The valve housing 2 bounds an internal opening 9 which at least substantially registers with respective internal passages 10 and 11 of the tubular sections 6 and 7 such that a substantially unimpeded flow of the fluid being conveyed is obtained between the internal passages 10 and 11 through the internal opening 9 of the valve housing 2 when the disc-shaped butterfly valve member 3 is in its open position which is depicted in FIG. 1 of the drawing. The disc-shaped valve member 3 is mounted in the valve housing 2 for angular displacement through at least 90° about a transverse axis which extends across the internal opening 9 substantially centrally thereof. The disc-shaped valve member 3 is of a conventional construction and hence need not be discussed herein in any great detail. Suffice it to say that the periphery of this disc-shaped valve member 3 is in a sealing contact with an internal surface 12 bounding the internal opening 9 of the valve housing 2 and that it extends along a plane which includes the transverse axis, so that the disc-shaped valve member 3 is substantially normal to the axis of the internal opening 9 of the valve housing 2 in its closed position and sealingly contacts the internal surface 12 all around its periphery in this closed position thereof. As the valve member 3 is angularly displaced between its above-mentioned closed and open positions, it will obstruct to a greater or lesser degree the passage of the fluid to be conveyed between the internal passages 10 and 11 of the tubular sections 6 and 7 through the internal opening 9 of the valve housing 2. All this, including the sealing of the interface between the outer periphery of the valve member 3 and the internal surface 12, is accomplished in a manner well known to those active in this field.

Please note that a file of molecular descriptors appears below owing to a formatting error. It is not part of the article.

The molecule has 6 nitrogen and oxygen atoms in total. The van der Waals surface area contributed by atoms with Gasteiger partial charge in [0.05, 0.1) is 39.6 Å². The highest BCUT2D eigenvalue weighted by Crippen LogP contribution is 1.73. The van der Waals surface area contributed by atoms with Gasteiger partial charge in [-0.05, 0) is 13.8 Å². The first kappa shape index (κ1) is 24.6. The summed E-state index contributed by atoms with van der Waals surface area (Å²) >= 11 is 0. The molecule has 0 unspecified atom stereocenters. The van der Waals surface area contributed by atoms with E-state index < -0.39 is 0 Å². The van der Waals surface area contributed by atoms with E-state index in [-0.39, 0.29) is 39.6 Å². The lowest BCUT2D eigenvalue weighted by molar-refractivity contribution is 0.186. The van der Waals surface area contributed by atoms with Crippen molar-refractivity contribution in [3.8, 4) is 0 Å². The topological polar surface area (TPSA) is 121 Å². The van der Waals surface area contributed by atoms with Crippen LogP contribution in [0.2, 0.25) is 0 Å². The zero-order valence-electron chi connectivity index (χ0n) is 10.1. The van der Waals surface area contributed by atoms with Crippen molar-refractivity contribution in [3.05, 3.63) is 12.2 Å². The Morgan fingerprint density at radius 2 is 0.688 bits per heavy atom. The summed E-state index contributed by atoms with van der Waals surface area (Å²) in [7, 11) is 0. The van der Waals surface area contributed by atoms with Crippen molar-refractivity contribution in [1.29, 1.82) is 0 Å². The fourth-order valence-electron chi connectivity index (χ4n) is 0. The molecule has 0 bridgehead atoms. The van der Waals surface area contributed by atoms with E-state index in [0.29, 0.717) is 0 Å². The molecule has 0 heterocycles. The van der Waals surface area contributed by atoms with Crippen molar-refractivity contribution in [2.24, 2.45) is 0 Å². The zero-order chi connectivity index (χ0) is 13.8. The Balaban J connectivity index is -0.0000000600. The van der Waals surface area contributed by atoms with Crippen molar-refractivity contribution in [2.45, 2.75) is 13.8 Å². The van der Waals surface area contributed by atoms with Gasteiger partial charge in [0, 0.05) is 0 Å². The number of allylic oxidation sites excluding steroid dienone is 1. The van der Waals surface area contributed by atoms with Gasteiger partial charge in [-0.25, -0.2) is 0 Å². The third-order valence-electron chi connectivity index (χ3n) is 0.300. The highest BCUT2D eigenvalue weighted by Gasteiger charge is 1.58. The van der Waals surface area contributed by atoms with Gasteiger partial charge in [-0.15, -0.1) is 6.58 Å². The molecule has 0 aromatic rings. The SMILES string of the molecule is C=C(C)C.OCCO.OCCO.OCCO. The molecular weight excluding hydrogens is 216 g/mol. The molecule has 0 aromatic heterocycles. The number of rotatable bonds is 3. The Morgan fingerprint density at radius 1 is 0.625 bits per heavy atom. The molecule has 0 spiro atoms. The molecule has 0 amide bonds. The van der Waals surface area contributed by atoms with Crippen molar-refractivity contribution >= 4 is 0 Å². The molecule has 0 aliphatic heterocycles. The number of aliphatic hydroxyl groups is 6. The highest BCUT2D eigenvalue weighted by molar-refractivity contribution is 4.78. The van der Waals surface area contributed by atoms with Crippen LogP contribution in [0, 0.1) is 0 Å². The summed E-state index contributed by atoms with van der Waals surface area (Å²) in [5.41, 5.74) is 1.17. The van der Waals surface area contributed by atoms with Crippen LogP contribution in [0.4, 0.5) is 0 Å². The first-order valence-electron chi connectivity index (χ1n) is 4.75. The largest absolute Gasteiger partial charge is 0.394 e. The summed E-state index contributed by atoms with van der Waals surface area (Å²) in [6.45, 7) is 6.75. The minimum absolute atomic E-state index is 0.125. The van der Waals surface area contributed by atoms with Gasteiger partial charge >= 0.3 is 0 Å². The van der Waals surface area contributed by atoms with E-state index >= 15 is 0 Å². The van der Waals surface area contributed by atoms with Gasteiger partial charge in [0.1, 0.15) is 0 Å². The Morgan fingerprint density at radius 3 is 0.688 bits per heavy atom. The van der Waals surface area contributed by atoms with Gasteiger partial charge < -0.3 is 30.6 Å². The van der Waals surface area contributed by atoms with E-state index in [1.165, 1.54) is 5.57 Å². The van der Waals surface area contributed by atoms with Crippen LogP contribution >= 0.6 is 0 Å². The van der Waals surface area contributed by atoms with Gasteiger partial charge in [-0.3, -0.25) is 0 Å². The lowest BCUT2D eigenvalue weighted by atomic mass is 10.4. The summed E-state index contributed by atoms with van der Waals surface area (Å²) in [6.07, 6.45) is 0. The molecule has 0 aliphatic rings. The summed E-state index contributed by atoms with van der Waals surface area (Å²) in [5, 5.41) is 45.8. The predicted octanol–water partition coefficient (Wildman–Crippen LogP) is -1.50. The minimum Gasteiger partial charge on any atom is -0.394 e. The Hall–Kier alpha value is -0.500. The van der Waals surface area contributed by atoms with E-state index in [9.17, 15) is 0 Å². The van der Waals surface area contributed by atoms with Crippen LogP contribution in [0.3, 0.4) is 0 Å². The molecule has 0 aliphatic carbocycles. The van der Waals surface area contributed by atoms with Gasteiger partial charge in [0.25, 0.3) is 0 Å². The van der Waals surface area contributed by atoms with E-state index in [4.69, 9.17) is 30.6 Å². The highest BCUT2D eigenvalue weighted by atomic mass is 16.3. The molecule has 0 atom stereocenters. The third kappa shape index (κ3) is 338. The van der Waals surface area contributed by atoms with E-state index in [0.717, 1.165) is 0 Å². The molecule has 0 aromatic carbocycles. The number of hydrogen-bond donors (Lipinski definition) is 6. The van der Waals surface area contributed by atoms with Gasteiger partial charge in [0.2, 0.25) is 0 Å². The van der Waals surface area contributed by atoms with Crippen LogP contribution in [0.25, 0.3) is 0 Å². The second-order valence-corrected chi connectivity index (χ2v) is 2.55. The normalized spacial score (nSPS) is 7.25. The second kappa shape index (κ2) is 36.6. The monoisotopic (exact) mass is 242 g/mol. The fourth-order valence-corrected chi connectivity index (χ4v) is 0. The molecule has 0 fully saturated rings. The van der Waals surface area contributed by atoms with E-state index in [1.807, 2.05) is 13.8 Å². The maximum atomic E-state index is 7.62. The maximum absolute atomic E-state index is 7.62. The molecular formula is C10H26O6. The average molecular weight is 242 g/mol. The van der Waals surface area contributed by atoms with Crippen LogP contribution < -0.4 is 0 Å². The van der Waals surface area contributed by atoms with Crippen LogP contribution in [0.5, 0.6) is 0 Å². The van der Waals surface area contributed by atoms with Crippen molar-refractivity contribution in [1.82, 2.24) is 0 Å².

The mounting of the disc-shaped valve member 3 for the angular displacement discussed above is accomplished by means of two trunnions 13 and 14 which are received in respective transverse openings 15 and 16 of the housing 2 that are centered on the aforementioned transverse axis. However, with only slight modifications, the two trunnions 13 and 14 could be replaced by a continuous shaft passing through or by the disc-shaped valve member 3 along the transverse axis and connected to the valve member 3 for joint rotation. Even when the two separate trunnions 13 and 14 are being used, the disc-shaped valve member 3 could be connected to both of them for such joint rotation or turning. Yet, in the illustrated case, the disc-shaped valve member 3 is connected for joint rotation only to the trunnion 13. On the other hand, the trunnion 14 is held in its associated transverse opening 16 against displacement at least in the axial direction of the transverse opening 16 but, as shown, also against displacement in the circumferential direction. This is accomplished by using a retaining pin 17 which extends through the valve housing 2 and also through the trunnion 14, being received in respective aligned apertures of the same. The trunnion 14 engages the disc-shaped valve member 3 and mounts the same for the aforementioned angular displacement. On the other hand, the trunnion 13 causes the disc-shaped valve member 3 to perform such angular displacement. To this end, as already mentioned before, the trunnion 13 is connected with the disc-shaped valve member 3 in any known manner which prevents relative angular displacement between the two about the transverse axis on which the trunnion 13 is centered, but possibly also against relative displacement in the axial direction of the trunnion 13. As shown, however, the trunnion 13 is prevented from conducting movement in the axial direction by being provided by a radially outwardly extending ridge 18, which is preferably constituted by a split resilient ring that is received in a corresponding circumferential groove of the trunnion 13, the ridge 18 being accommodated between a shoulder 19 of the valve housing 2 and an externally threaded plug 20 that is threaded into an enlarged end portion 21 of the valve housing 2 which is provided with a mating internal thread 22.